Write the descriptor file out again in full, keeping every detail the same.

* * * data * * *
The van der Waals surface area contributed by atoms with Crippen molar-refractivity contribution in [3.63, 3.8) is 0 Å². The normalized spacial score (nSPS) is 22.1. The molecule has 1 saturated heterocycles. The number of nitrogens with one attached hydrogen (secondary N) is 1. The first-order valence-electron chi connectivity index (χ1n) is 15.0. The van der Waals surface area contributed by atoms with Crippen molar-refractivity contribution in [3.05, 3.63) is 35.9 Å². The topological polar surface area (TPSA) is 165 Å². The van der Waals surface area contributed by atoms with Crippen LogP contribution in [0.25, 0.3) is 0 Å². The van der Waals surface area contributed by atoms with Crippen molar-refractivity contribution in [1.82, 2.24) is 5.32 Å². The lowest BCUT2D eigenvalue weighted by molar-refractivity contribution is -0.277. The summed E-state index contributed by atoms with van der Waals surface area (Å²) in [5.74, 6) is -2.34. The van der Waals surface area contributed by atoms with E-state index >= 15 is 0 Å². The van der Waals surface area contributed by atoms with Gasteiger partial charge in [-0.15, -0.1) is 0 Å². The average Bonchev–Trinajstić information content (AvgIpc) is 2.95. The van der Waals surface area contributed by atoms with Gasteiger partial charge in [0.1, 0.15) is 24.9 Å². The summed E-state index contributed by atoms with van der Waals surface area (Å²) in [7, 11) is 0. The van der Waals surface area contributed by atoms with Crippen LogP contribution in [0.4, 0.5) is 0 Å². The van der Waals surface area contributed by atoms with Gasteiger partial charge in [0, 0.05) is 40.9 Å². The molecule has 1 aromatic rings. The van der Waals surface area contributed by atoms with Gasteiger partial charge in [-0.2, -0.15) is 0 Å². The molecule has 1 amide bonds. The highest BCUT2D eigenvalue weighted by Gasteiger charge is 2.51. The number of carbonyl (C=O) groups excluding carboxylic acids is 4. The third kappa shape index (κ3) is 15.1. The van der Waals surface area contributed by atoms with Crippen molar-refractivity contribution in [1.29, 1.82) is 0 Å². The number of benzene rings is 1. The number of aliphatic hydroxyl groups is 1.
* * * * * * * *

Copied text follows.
The van der Waals surface area contributed by atoms with Crippen molar-refractivity contribution in [3.63, 3.8) is 0 Å². The normalized spacial score (nSPS) is 22.1. The molecule has 1 saturated heterocycles. The number of nitrogens with one attached hydrogen (secondary N) is 1. The first-order valence-electron chi connectivity index (χ1n) is 15.0. The van der Waals surface area contributed by atoms with Crippen molar-refractivity contribution in [3.05, 3.63) is 35.9 Å². The topological polar surface area (TPSA) is 165 Å². The van der Waals surface area contributed by atoms with Crippen LogP contribution in [0.25, 0.3) is 0 Å². The van der Waals surface area contributed by atoms with Crippen molar-refractivity contribution in [1.82, 2.24) is 5.32 Å². The lowest BCUT2D eigenvalue weighted by molar-refractivity contribution is -0.277. The summed E-state index contributed by atoms with van der Waals surface area (Å²) in [5.74, 6) is -2.34. The van der Waals surface area contributed by atoms with E-state index >= 15 is 0 Å². The van der Waals surface area contributed by atoms with Gasteiger partial charge in [-0.15, -0.1) is 0 Å². The average Bonchev–Trinajstić information content (AvgIpc) is 2.95. The van der Waals surface area contributed by atoms with Gasteiger partial charge in [0.1, 0.15) is 24.9 Å². The summed E-state index contributed by atoms with van der Waals surface area (Å²) in [7, 11) is 0. The van der Waals surface area contributed by atoms with Crippen LogP contribution in [0.4, 0.5) is 0 Å². The van der Waals surface area contributed by atoms with Gasteiger partial charge in [0, 0.05) is 40.9 Å². The molecule has 1 aromatic rings. The van der Waals surface area contributed by atoms with Gasteiger partial charge in [-0.2, -0.15) is 0 Å². The molecule has 1 amide bonds. The highest BCUT2D eigenvalue weighted by Gasteiger charge is 2.51. The number of carbonyl (C=O) groups excluding carboxylic acids is 4. The third kappa shape index (κ3) is 15.1. The van der Waals surface area contributed by atoms with Crippen molar-refractivity contribution in [1.29, 1.82) is 0 Å². The number of benzene rings is 1. The number of aliphatic hydroxyl groups is 1.